At this year’s PRSA International Conference we had the opportunity to meet with a number of recent college graduates excited to enter the profession and, even better, those who’ve landed jobs across the country and are hitting the ground running. While some of these junior practitioners are just entering the workforce, it was pleasantly surprising to hear that they are hungry for tips and information on how to be a better PR professional. Almost unanimously, the first few questions from those we met rounded out to “how can I be better at my job?”
Career Corner's archives
Tags: career, Effective Public Relations, pigeonholed, PR plan, responsibilities, Strategic Planning, tactic, training
via: Tracy Byrnes
No, not your singing voice, but your ability to pitch yourself to the next level.
In business and in life, there are many times that we will have to make a pitch to reach goals ranging from a job promotion to earning the business of a potential client. Often, we may find that we are in situations where we’re pitching ourselves without even knowing it. Platforms like social media, projects we take on at work, and volunteer committees we work on are all ways of pitching our capabilities with those around us. For this reason, it is important to properly do your “pre-pitch prework.”
Editor’s Note: Lauren Gray and Amy Bishop are presenting Leading & Inspiring Employees in the Collaborative Economy at the PRSA 2014 International Conference on Sunday, Oct. 12, from 4:45–6 p.m. The following is a guest post previewing their session.
In today’s new economy, the nature of communications and leadership has forever changed. According to Gallup, more than 72 percent of workers are not engaged in their work and each year lost productivity of disengaged employees costs the economy $370 billion. The workplace is changing and the future is collaborative.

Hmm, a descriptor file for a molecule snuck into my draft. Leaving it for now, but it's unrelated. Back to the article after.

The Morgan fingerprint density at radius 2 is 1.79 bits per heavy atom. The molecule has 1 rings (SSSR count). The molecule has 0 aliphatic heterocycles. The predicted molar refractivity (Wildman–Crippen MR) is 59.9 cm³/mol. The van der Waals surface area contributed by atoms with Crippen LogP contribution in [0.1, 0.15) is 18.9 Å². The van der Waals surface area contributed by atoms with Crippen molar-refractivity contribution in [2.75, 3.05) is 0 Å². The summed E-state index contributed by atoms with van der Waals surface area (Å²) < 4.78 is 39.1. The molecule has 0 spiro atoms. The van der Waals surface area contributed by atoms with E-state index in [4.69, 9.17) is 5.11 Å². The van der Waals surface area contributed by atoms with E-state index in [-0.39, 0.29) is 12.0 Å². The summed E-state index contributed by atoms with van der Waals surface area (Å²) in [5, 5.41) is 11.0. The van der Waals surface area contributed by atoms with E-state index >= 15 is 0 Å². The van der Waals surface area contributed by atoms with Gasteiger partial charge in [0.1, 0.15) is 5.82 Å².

What is the Collaborative Economy?
The Collaborative Economy is a term for the new economic model where there is shared ownership and access among people, startups, corporations and governments. In this new model, people are empowered to get what they need from each other and will begin to bypass inefficient processes or businesses. Businesses must harness the same collaborative tools and strategies to retain relevancy and empower their employees and customers.
Self employed. The first time I wrote those two words in the space that asks for “Occupation”, I couldn’t help but smile. After 28 years of working for others, this was the first time I was able to say that I now worked for myself.
Don’t misunderstand. I wouldn’t change a thing in my career even if given the chance. I was very fortunate to be able to apply my college degree (Speech Communications, Auburn University ’81) in my chosen profession. But being able to apply that training and knowledge in a self employed manner is different – good, but different.
I’m not going to say that I never steal away a day here and there to work from home in my PJs, but my days now are filled with power suits and lots and lots of meetings.
I’ve come a long way (7 years to be exact), from those first weeks on my own as a solo PR practitioner, taking conference calls in my PJs and juggling media calls with tumble-n-play classes with my 1-year-old. But I treasure those days, as they are why I left a nice job with a great agency to strike out on my own and see what I could do with a company that bore my last name.
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